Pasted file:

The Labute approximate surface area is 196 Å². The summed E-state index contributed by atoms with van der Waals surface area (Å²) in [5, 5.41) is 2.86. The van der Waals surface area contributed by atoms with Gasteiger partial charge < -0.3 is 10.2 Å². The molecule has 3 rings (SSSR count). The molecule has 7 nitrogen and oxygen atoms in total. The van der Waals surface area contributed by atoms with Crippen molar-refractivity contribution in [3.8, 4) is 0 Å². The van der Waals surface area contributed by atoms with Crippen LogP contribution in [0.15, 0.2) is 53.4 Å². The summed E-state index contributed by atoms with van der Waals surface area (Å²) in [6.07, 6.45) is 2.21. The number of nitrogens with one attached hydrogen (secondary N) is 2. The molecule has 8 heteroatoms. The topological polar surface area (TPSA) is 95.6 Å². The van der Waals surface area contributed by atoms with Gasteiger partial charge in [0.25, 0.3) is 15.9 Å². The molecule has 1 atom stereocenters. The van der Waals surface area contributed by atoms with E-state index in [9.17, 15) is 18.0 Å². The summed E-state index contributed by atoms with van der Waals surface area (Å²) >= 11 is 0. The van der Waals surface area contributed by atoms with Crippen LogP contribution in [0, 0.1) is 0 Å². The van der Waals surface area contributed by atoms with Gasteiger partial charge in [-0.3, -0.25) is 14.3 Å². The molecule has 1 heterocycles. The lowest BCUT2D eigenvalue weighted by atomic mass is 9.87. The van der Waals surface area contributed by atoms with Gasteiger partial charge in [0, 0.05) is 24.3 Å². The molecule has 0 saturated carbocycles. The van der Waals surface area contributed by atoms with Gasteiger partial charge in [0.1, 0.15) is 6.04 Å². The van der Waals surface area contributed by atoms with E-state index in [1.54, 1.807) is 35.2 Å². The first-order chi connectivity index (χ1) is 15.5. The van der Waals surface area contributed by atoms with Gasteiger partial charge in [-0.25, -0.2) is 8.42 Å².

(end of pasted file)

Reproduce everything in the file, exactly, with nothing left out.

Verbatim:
The Labute approximate surface area is 196 Å². The summed E-state index contributed by atoms with van der Waals surface area (Å²) in [5, 5.41) is 2.86. The van der Waals surface area contributed by atoms with Gasteiger partial charge < -0.3 is 10.2 Å². The molecule has 3 rings (SSSR count). The molecule has 7 nitrogen and oxygen atoms in total. The van der Waals surface area contributed by atoms with Crippen molar-refractivity contribution in [3.8, 4) is 0 Å². The van der Waals surface area contributed by atoms with Crippen LogP contribution in [0.15, 0.2) is 53.4 Å². The summed E-state index contributed by atoms with van der Waals surface area (Å²) in [6.07, 6.45) is 2.21. The number of nitrogens with one attached hydrogen (secondary N) is 2. The molecule has 8 heteroatoms. The topological polar surface area (TPSA) is 95.6 Å². The van der Waals surface area contributed by atoms with Gasteiger partial charge in [0.25, 0.3) is 15.9 Å². The molecule has 1 atom stereocenters. The van der Waals surface area contributed by atoms with E-state index in [9.17, 15) is 18.0 Å². The summed E-state index contributed by atoms with van der Waals surface area (Å²) >= 11 is 0. The van der Waals surface area contributed by atoms with Crippen LogP contribution in [0, 0.1) is 0 Å². The van der Waals surface area contributed by atoms with Gasteiger partial charge in [-0.3, -0.25) is 14.3 Å². The molecule has 1 heterocycles. The lowest BCUT2D eigenvalue weighted by atomic mass is 9.87. The van der Waals surface area contributed by atoms with Gasteiger partial charge in [0, 0.05) is 24.3 Å². The molecule has 0 saturated carbocycles. The van der Waals surface area contributed by atoms with Gasteiger partial charge in [0.1, 0.15) is 6.04 Å². The van der Waals surface area contributed by atoms with E-state index in [1.54, 1.807) is 35.2 Å². The first-order chi connectivity index (χ1) is 15.5. The van der Waals surface area contributed by atoms with Gasteiger partial charge in [-0.25, -0.2) is 8.42 Å².